Poems of W.B. Yeats: The Rose

Poems of W.B. Yeats: The Rose Themes

Age and Death

Though a young poet at the time of the composition of The Rose, Yeats is quite preoccupied with themes of aging and mortality. Imagining his old age served as an escape for the young Yeats, who found himself unsuccessful in love and imagined that later in life he would either have won his beloved or his beloved would have come to regret her rejection of him. "In Old Age" is particularly marked by the image of an older Maud Gonne (the woman with whom Yeats was in love) becoming wiser in old age.

Yeats also had an anxiety about death which was unusual in someone so young. He contemplated death less in terms of himself than in terms of his loved ones. When Maud Gonne traveled to France as a convalescent, a worried Yeats wrote "A Dream of Death." This meditation on Gonne's possible death is less of a nightmare than a dream come true, as Yeats envisions himself being useful to her in death as he could not be in life. Yeats, therefore, views both aging and death as more or less positive forces.

Images of Irish Nature

It is not surprising that a collection entitled The Rose draws heavily upon nature imagery. Yeats draws upon natural imagery both in terms of the symbols he employs and in the settings he summons. Indeed, natural imagery features in all of Yeats's poetry, even that which contains political themes.

Yeats's landscape descriptions are often obviously Irish, even if they do not include a specific place name. He highlights the rolling greenness and shifting light that characterize the Irish landscape. Additionally, some of his poems take a more specific approach to the Irish landscape. Many of them, including "The Lake Isle of Inisfree," treat a particular Irish place. Nearly all of these places are in County Sligo, Yeats' mother's ancestral home and the place on earth that he felt most connected to. Yeats was eventually buried in Sligo.

Yeats also references the natural landscapes of Irish legend and myth. Imaginary natural worlds like Faeryland or Tir na nOg, where people never grow old, provide a compliment to both the general and specific treatments of Irish nature. In all his poems, Yeats carefully chooses a natural backdrop - real or imagined - that captures his home country.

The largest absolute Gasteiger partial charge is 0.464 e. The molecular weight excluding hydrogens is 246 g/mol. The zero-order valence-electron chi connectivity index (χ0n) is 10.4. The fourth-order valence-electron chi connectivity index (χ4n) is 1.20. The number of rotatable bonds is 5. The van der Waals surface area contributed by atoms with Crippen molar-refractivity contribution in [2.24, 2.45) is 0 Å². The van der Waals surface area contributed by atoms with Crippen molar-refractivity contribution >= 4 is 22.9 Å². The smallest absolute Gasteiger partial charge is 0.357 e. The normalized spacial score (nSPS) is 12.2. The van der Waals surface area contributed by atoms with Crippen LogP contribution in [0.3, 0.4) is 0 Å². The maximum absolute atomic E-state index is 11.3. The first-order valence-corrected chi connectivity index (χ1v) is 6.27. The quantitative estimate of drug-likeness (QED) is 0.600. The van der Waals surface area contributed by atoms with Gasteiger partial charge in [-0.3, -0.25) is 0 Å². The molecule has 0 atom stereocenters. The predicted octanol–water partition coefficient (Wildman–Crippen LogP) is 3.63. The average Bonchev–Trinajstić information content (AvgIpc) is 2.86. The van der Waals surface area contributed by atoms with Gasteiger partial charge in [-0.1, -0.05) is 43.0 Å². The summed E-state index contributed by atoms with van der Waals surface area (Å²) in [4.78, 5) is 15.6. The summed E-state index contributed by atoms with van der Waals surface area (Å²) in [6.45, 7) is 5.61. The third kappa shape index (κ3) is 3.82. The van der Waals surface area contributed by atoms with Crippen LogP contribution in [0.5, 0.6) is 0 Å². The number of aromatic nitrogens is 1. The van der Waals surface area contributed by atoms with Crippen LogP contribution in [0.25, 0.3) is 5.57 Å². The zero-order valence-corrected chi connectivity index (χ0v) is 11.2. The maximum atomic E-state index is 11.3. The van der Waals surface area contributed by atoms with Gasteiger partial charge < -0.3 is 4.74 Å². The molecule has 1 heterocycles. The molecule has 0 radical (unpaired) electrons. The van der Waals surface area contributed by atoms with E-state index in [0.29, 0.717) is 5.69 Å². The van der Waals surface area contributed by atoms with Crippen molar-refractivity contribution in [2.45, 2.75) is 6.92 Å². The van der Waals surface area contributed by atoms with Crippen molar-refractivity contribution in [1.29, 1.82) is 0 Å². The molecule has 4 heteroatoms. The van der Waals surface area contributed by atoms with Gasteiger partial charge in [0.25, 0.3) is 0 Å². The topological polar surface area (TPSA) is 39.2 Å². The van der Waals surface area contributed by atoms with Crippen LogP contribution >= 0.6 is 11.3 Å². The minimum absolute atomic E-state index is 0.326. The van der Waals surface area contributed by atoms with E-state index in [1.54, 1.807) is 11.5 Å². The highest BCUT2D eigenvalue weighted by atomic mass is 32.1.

Irish Mythology

The Rose is rife with mythological references, from King Fergus to Conchubar to Diarmuid. Indeed, such mythic Irish figures populate nearly every poem in the collection.

Mythology operates as a theme in this collection in a number of ways. First and foremost it separates Yeats' poetry from British writing. British writers drew on Roman and Greek mythology - the mythology, in fact, of other (albeit ancient) imperialists. In choosing Irish mythology as his source of allusions and subjects, Yeats creates a poetry distinct from that of Ireland's long-time oppressors. This compliments Yeats' desire to cultivate a poetic language suitable to Ireland alone.

Moreover, Yeats' use of Irish mythological subjects allows him to avoid the political climate of his own day. Yeats, a moderate compared to his beloved Maud Gonne, found his political beliefs to be a burden in his pursuit of love. In treating legendary figures, Yeats avoids the problem of referencing the complicated political environment that so tormented him.

For a fuller discussion of the specific mythology that Yeats draws on, see the Additional Content section in this ClassicNote.

Irish Nationalism

Nationalism in Ireland in the 1890s was in a complicated stage. Many die-hard Fenians (Republicans), including Maud Gonne, were more than willing to take arms against the British to gain their independence. Another group, including Yeats, took the more cautious parliamentary approach. This political party, called the Home Rule Party, was led by John Redmund and held that Ireland could gain independence through legal means.